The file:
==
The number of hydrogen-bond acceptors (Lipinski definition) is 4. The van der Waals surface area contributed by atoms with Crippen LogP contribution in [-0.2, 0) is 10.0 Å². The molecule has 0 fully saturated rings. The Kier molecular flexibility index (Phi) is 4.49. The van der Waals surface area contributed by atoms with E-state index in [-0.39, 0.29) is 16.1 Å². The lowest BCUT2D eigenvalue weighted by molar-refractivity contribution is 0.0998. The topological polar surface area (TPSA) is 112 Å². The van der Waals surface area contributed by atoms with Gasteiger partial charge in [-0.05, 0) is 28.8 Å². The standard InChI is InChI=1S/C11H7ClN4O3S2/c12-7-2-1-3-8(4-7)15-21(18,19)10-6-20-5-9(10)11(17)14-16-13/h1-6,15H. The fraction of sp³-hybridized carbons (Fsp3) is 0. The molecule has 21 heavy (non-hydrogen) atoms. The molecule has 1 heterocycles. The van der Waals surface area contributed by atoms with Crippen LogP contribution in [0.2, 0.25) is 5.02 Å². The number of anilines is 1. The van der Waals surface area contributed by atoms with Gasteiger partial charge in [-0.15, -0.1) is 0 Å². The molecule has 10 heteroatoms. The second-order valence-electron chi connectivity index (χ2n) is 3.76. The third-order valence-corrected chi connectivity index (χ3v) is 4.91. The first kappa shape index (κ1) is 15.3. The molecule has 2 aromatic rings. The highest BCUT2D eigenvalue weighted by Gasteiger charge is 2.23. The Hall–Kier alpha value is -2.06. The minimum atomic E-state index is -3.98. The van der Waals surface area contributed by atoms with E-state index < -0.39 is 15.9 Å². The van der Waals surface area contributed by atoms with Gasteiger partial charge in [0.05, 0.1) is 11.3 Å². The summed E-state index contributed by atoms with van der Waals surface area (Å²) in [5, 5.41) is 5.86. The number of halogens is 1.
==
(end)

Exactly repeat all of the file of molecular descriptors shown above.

The number of hydrogen-bond acceptors (Lipinski definition) is 4. The van der Waals surface area contributed by atoms with Crippen LogP contribution in [-0.2, 0) is 10.0 Å². The molecule has 0 fully saturated rings. The Kier molecular flexibility index (Phi) is 4.49. The van der Waals surface area contributed by atoms with E-state index in [-0.39, 0.29) is 16.1 Å². The lowest BCUT2D eigenvalue weighted by molar-refractivity contribution is 0.0998. The topological polar surface area (TPSA) is 112 Å². The van der Waals surface area contributed by atoms with Gasteiger partial charge in [-0.05, 0) is 28.8 Å². The standard InChI is InChI=1S/C11H7ClN4O3S2/c12-7-2-1-3-8(4-7)15-21(18,19)10-6-20-5-9(10)11(17)14-16-13/h1-6,15H. The fraction of sp³-hybridized carbons (Fsp3) is 0. The molecule has 21 heavy (non-hydrogen) atoms. The molecule has 1 heterocycles. The van der Waals surface area contributed by atoms with Crippen LogP contribution in [0.2, 0.25) is 5.02 Å². The number of anilines is 1. The van der Waals surface area contributed by atoms with Gasteiger partial charge in [-0.15, -0.1) is 0 Å². The molecule has 10 heteroatoms. The second-order valence-electron chi connectivity index (χ2n) is 3.76. The third-order valence-corrected chi connectivity index (χ3v) is 4.91. The first kappa shape index (κ1) is 15.3. The molecule has 2 aromatic rings. The highest BCUT2D eigenvalue weighted by Gasteiger charge is 2.23. The Hall–Kier alpha value is -2.06. The minimum atomic E-state index is -3.98. The van der Waals surface area contributed by atoms with E-state index < -0.39 is 15.9 Å². The van der Waals surface area contributed by atoms with Gasteiger partial charge in [0.05, 0.1) is 11.3 Å². The summed E-state index contributed by atoms with van der Waals surface area (Å²) in [5, 5.41) is 5.86. The number of halogens is 1.